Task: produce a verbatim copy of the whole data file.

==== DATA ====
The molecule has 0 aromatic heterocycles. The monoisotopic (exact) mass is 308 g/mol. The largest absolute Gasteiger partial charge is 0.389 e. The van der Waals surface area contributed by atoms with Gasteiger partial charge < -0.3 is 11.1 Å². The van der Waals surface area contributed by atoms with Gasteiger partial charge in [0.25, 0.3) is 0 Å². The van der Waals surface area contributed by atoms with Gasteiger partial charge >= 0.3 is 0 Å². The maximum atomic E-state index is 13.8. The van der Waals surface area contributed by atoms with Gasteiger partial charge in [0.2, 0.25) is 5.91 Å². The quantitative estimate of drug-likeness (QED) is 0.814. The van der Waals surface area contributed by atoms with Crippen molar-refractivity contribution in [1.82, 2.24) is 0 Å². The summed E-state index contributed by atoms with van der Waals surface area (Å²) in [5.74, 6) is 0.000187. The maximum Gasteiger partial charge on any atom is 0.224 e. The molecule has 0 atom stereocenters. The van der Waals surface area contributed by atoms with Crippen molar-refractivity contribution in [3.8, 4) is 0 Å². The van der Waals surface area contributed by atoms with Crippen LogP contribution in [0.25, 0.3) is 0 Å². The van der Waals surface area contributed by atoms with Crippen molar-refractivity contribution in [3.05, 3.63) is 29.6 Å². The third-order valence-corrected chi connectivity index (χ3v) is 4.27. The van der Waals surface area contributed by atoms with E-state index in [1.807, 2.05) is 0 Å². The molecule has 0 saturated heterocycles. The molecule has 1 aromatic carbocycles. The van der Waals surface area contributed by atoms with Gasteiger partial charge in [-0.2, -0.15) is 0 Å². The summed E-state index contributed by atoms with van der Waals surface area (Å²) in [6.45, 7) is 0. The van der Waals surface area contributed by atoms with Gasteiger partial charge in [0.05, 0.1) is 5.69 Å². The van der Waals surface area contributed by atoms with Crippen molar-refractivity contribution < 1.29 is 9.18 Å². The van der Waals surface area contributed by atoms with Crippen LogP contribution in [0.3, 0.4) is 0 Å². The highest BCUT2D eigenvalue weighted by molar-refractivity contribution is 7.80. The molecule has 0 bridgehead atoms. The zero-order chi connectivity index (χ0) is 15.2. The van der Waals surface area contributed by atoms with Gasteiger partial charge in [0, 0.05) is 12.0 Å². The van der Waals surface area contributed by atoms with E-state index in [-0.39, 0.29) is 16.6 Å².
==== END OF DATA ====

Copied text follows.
The molecule has 0 aromatic heterocycles. The monoisotopic (exact) mass is 308 g/mol. The largest absolute Gasteiger partial charge is 0.389 e. The van der Waals surface area contributed by atoms with Gasteiger partial charge < -0.3 is 11.1 Å². The van der Waals surface area contributed by atoms with Gasteiger partial charge in [0.25, 0.3) is 0 Å². The van der Waals surface area contributed by atoms with Gasteiger partial charge >= 0.3 is 0 Å². The maximum atomic E-state index is 13.8. The van der Waals surface area contributed by atoms with Gasteiger partial charge in [0.2, 0.25) is 5.91 Å². The quantitative estimate of drug-likeness (QED) is 0.814. The van der Waals surface area contributed by atoms with Crippen molar-refractivity contribution in [1.82, 2.24) is 0 Å². The summed E-state index contributed by atoms with van der Waals surface area (Å²) in [5.74, 6) is 0.000187. The maximum Gasteiger partial charge on any atom is 0.224 e. The molecule has 0 atom stereocenters. The van der Waals surface area contributed by atoms with Crippen molar-refractivity contribution in [3.8, 4) is 0 Å². The van der Waals surface area contributed by atoms with Crippen LogP contribution in [0.25, 0.3) is 0 Å². The van der Waals surface area contributed by atoms with Crippen molar-refractivity contribution in [3.05, 3.63) is 29.6 Å². The third-order valence-corrected chi connectivity index (χ3v) is 4.27. The van der Waals surface area contributed by atoms with E-state index in [1.807, 2.05) is 0 Å². The molecule has 0 saturated heterocycles. The molecule has 1 aromatic carbocycles. The van der Waals surface area contributed by atoms with Gasteiger partial charge in [-0.2, -0.15) is 0 Å². The summed E-state index contributed by atoms with van der Waals surface area (Å²) in [6.45, 7) is 0. The van der Waals surface area contributed by atoms with Gasteiger partial charge in [0.05, 0.1) is 5.69 Å². The van der Waals surface area contributed by atoms with Crippen molar-refractivity contribution < 1.29 is 9.18 Å². The van der Waals surface area contributed by atoms with Crippen LogP contribution in [0.3, 0.4) is 0 Å². The highest BCUT2D eigenvalue weighted by molar-refractivity contribution is 7.80. The molecule has 0 bridgehead atoms. The zero-order chi connectivity index (χ0) is 15.2. The van der Waals surface area contributed by atoms with Gasteiger partial charge in [0, 0.05) is 12.0 Å². The van der Waals surface area contributed by atoms with E-state index in [-0.39, 0.29) is 16.6 Å².